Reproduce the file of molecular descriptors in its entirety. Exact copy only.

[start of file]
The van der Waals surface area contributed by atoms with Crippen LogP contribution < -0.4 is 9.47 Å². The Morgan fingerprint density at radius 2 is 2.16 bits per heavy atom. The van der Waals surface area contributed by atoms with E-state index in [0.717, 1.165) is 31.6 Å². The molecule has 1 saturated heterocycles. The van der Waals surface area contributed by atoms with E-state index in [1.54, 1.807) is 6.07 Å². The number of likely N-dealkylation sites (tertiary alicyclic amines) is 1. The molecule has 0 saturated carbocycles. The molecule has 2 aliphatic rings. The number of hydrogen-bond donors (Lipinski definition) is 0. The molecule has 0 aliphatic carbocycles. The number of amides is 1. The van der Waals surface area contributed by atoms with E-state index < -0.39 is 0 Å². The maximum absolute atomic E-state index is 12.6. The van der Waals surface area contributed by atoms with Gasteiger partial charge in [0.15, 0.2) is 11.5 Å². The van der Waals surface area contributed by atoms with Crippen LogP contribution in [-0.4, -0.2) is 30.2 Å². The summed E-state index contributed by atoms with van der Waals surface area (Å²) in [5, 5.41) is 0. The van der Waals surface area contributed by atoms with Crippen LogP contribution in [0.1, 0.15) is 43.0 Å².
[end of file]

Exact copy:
The van der Waals surface area contributed by atoms with Crippen LogP contribution < -0.4 is 9.47 Å². The Morgan fingerprint density at radius 2 is 2.16 bits per heavy atom. The van der Waals surface area contributed by atoms with E-state index in [0.717, 1.165) is 31.6 Å². The molecule has 1 saturated heterocycles. The van der Waals surface area contributed by atoms with E-state index in [1.54, 1.807) is 6.07 Å². The number of likely N-dealkylation sites (tertiary alicyclic amines) is 1. The molecule has 0 saturated carbocycles. The molecule has 2 aliphatic rings. The number of hydrogen-bond donors (Lipinski definition) is 0. The molecule has 0 aliphatic carbocycles. The number of amides is 1. The van der Waals surface area contributed by atoms with E-state index < -0.39 is 0 Å². The maximum absolute atomic E-state index is 12.6. The van der Waals surface area contributed by atoms with Gasteiger partial charge in [0.15, 0.2) is 11.5 Å². The van der Waals surface area contributed by atoms with Crippen LogP contribution in [-0.4, -0.2) is 30.2 Å². The summed E-state index contributed by atoms with van der Waals surface area (Å²) in [5, 5.41) is 0. The van der Waals surface area contributed by atoms with Crippen LogP contribution in [0.1, 0.15) is 43.0 Å².